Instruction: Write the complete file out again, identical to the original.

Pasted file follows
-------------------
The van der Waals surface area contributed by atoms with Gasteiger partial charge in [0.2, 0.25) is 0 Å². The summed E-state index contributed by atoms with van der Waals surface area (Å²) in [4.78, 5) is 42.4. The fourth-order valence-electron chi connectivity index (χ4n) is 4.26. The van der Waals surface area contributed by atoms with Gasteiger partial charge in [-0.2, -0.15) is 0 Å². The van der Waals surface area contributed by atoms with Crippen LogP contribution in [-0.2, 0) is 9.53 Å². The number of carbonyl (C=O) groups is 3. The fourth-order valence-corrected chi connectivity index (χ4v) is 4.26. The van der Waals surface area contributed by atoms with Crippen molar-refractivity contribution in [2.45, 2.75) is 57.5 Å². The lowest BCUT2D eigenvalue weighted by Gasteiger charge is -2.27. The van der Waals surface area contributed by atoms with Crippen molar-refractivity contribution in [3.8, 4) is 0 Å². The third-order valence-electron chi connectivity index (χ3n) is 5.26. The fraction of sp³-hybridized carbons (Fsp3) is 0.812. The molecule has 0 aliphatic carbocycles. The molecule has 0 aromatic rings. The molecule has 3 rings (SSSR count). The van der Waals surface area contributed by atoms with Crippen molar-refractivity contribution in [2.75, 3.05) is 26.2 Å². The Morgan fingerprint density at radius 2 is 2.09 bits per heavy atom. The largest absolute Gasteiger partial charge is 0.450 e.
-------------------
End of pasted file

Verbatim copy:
The van der Waals surface area contributed by atoms with Gasteiger partial charge in [0.2, 0.25) is 0 Å². The summed E-state index contributed by atoms with van der Waals surface area (Å²) in [4.78, 5) is 42.4. The fourth-order valence-electron chi connectivity index (χ4n) is 4.26. The van der Waals surface area contributed by atoms with Gasteiger partial charge in [-0.2, -0.15) is 0 Å². The van der Waals surface area contributed by atoms with Crippen LogP contribution in [-0.2, 0) is 9.53 Å². The number of carbonyl (C=O) groups is 3. The fourth-order valence-corrected chi connectivity index (χ4v) is 4.26. The van der Waals surface area contributed by atoms with Crippen molar-refractivity contribution in [2.45, 2.75) is 57.5 Å². The lowest BCUT2D eigenvalue weighted by Gasteiger charge is -2.27. The van der Waals surface area contributed by atoms with Crippen molar-refractivity contribution in [3.8, 4) is 0 Å². The third-order valence-electron chi connectivity index (χ3n) is 5.26. The fraction of sp³-hybridized carbons (Fsp3) is 0.812. The molecule has 0 aliphatic carbocycles. The molecule has 0 aromatic rings. The molecule has 3 rings (SSSR count). The van der Waals surface area contributed by atoms with Crippen molar-refractivity contribution in [2.75, 3.05) is 26.2 Å². The Morgan fingerprint density at radius 2 is 2.09 bits per heavy atom. The largest absolute Gasteiger partial charge is 0.450 e.